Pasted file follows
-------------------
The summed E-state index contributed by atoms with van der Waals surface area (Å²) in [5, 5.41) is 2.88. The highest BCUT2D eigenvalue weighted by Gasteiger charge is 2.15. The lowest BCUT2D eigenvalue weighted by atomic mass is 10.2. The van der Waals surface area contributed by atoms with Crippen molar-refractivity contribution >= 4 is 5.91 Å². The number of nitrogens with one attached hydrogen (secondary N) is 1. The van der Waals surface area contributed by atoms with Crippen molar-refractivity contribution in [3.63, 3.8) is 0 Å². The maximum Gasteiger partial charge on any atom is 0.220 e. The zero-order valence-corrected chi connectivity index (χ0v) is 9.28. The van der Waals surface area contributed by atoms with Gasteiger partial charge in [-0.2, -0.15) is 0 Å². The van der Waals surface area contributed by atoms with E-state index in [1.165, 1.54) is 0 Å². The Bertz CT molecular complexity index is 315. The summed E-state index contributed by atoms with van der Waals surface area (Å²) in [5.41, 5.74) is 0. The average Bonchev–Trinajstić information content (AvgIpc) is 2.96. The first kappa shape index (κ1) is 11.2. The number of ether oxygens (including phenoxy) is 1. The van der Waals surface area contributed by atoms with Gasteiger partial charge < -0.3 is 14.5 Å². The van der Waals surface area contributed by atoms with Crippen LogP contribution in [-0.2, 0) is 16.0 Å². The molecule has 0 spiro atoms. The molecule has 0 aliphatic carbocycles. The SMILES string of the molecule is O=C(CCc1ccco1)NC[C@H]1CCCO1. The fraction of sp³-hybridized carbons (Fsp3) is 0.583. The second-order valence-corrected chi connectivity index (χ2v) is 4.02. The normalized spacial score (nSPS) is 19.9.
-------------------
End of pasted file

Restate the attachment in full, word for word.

The summed E-state index contributed by atoms with van der Waals surface area (Å²) in [5, 5.41) is 2.88. The highest BCUT2D eigenvalue weighted by Gasteiger charge is 2.15. The lowest BCUT2D eigenvalue weighted by atomic mass is 10.2. The van der Waals surface area contributed by atoms with Crippen molar-refractivity contribution >= 4 is 5.91 Å². The number of nitrogens with one attached hydrogen (secondary N) is 1. The van der Waals surface area contributed by atoms with Crippen molar-refractivity contribution in [3.63, 3.8) is 0 Å². The maximum Gasteiger partial charge on any atom is 0.220 e. The zero-order valence-corrected chi connectivity index (χ0v) is 9.28. The van der Waals surface area contributed by atoms with Gasteiger partial charge in [-0.2, -0.15) is 0 Å². The van der Waals surface area contributed by atoms with E-state index in [1.165, 1.54) is 0 Å². The Bertz CT molecular complexity index is 315. The summed E-state index contributed by atoms with van der Waals surface area (Å²) in [5.41, 5.74) is 0. The average Bonchev–Trinajstić information content (AvgIpc) is 2.96. The first kappa shape index (κ1) is 11.2. The number of ether oxygens (including phenoxy) is 1. The van der Waals surface area contributed by atoms with Gasteiger partial charge < -0.3 is 14.5 Å². The van der Waals surface area contributed by atoms with Crippen LogP contribution in [-0.2, 0) is 16.0 Å². The molecule has 0 spiro atoms. The molecule has 0 aliphatic carbocycles. The SMILES string of the molecule is O=C(CCc1ccco1)NC[C@H]1CCCO1. The fraction of sp³-hybridized carbons (Fsp3) is 0.583. The second-order valence-corrected chi connectivity index (χ2v) is 4.02. The normalized spacial score (nSPS) is 19.9.